Yellow toes

So, this is more a topic for discussion than a real critique, but do that, too. My dilemma is how long to ‘bother’ wildlife like this little toad to get the best image. Come August the woods are littered with new toads and I try not to scare them too much and I don’t use artificial light with them either. While I like this shot, I wish the other front foot was visible on top of the stick. You can see it behind and out of focus. IRL it’s about 2cm long and quite cooperative as far as it went, but I think it was afraid, too and I don’t want to stress them too much so I let it be before it moved the foot.

Any thoughts, experience or ideas are welcome. And of course it doesn’t just apply to this species, but all the small dudes - specifically when using a macro. I have a couple of longer telephotos that would have worked…kinda, but sometimes just don’t have the magnification a macro gives.

Specific Feedback Requested

Is the background too busy? I couldn’t clean it in the field and I’m not an ace with Ps, so I didn’t try to do it digitally. I wanted enough DOF to get the critter’s wee face in focus, but not to have a crispy background. Also, is there enough space for it to “move” through in front or is it too closely cropped?

Technical Details

Is this a composite: No
Panasonic Lumix G9
Leica DG 45mm f2.8 macro
Handheld right on the ground
f6.3, 1/20 sec, ISO 500
shade of my house in the back garden - natural light, no reflector
single image, no stacking
minimal processing in Lr for clarity, contrast and sharpness

Kristen, I really do appreciate your comments shared of your feelings towards not scaring the little critters we photograph in the macro world. I too am concerned about this, as we must seem like huge giants, not to mention all of the gear we have too. I try to move in very slowly, even talk gently to some critters, like dragonflies, and it seems to help them, I think. Just a gently soothing voice. If that doesn’t help, and they seem stressed, I might back off some, or just wait in position to see their reaction, and if they seem more comfortable, try to get a shot. A longer macro lens, like my Canon 180 mm macro does help to not stress them as much, since I don’t have to get as close to them. Also in this case, it would probably have helped with the background being more out of focus. I am fine with your background as displayed though. It doesn’t seem too busy.

I have used flash with a diffuser, and it doesn’t seem to disturb any of the small creatures that I have used it on. I just use it for fill flash, so not as bright as it could be.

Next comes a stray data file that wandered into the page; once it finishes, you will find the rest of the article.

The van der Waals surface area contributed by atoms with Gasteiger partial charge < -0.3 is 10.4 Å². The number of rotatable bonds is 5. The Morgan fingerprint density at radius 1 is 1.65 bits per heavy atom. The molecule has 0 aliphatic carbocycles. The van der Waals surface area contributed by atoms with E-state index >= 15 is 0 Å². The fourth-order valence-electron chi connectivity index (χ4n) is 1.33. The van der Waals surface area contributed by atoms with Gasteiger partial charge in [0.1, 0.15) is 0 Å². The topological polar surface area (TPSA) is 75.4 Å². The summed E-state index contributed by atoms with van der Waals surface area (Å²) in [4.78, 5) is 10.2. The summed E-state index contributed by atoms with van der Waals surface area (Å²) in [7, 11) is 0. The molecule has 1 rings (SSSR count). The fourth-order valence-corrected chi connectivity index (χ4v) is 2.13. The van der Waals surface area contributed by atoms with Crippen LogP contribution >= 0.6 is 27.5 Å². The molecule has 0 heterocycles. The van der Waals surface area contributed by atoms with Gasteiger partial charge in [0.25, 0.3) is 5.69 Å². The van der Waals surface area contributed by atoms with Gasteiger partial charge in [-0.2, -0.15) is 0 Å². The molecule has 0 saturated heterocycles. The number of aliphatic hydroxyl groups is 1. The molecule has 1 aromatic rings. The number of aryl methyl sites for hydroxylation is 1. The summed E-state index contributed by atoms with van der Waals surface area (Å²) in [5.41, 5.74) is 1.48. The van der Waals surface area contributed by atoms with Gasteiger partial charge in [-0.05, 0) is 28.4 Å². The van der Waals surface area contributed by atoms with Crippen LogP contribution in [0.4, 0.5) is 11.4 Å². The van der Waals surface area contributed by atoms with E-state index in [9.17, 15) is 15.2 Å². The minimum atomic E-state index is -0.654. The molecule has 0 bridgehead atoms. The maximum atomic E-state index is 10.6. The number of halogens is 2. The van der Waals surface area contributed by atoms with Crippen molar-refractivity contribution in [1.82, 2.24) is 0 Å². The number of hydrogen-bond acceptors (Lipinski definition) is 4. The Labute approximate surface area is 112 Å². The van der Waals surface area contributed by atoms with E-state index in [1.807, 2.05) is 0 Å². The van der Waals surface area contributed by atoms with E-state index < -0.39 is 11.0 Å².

Yes, the right foot would have been nice, but even in my talking to them, I haven’t managed to talk one into posing just right! :grinning:

As for the space on the left to give him room to move, I think if you were to crop just a tiny bit off of the right side, it would seem like more room on the right. Just a thought. Great capture, and sounds like they will give you more opportunities in the future, since they do hang out in your area.

1 Like

Thanks, Shirley. We don’t lack for frogs or toads up this way for sure. I’m such a softie about them that I walk ahead of my husband as he mows the lawn - I’ve become a herp herder! Any large frog that can hop on its own to safety I guide it along, but these little ones I have to handle to get them away. They are so tiny they sort of lose their oomph. Even spring peepers can poop out.

I think I absently talk to them, but not deliberately. I’m such a weirdo that way. Never tried it with dragonflies though. I live on the water and every year around Memorial day the big species come ashore and shuck off their larvae forms and become adults. It’s fascinating and I spend a lot of time with a 100-300 mm lens taking shots of the process.

Kristen: Really nice job on this. It is tough to get good frame filling shots on small critters with short focal length lenses. I do about 90% or more of my macro work with a 200mm lens and the rest with a 100mm or a 100-400 with extension tubes. Other advantages of longer lenses are the narrower fields of view which allows better control of the BG and the 200mm and 100-400 have tripod collars. This shot works for me because the focus on the eye is spot on and that’s where my vision goes immediately. If you had not mentioned the other foot I would have never noticed but even then for me it’s a non-issue. Great to have you aboard and looking forward to more of your work. >=))>

Kristen, this is a fine look at this little toad. The sharpness is where it needs to be and the background is nicely soft. It’s commonly thought among wildlife professionals, that if the animal is reacting to you, then you’re bothering it and need to back off. That idea is also commonly ignored by photographers seeking to get a frame filling animal shot. As Bill and Shirley have said, your presence is much reduced by using a longer focal length lens. Short macro lenses like your DG 45 are outstanding for working with things like flowers and when you want more depth-of-field, but most small critters will move away when your lens gets withing a few inches of it. BTW, toads are pretty tolerant of people, so you may not have bothered this little one. It’s also true that each animal is an individual, some will move away well before you get close and others of the same species will let you get to minimum focus distance… :man_shrugging:

Thanks guys. My other macro is a 90mm and has a longer working distance, but it’s a manual lens so these ‘grab shots’ are a little more challenging. I’ll keep working it and being sensitive to my subjects.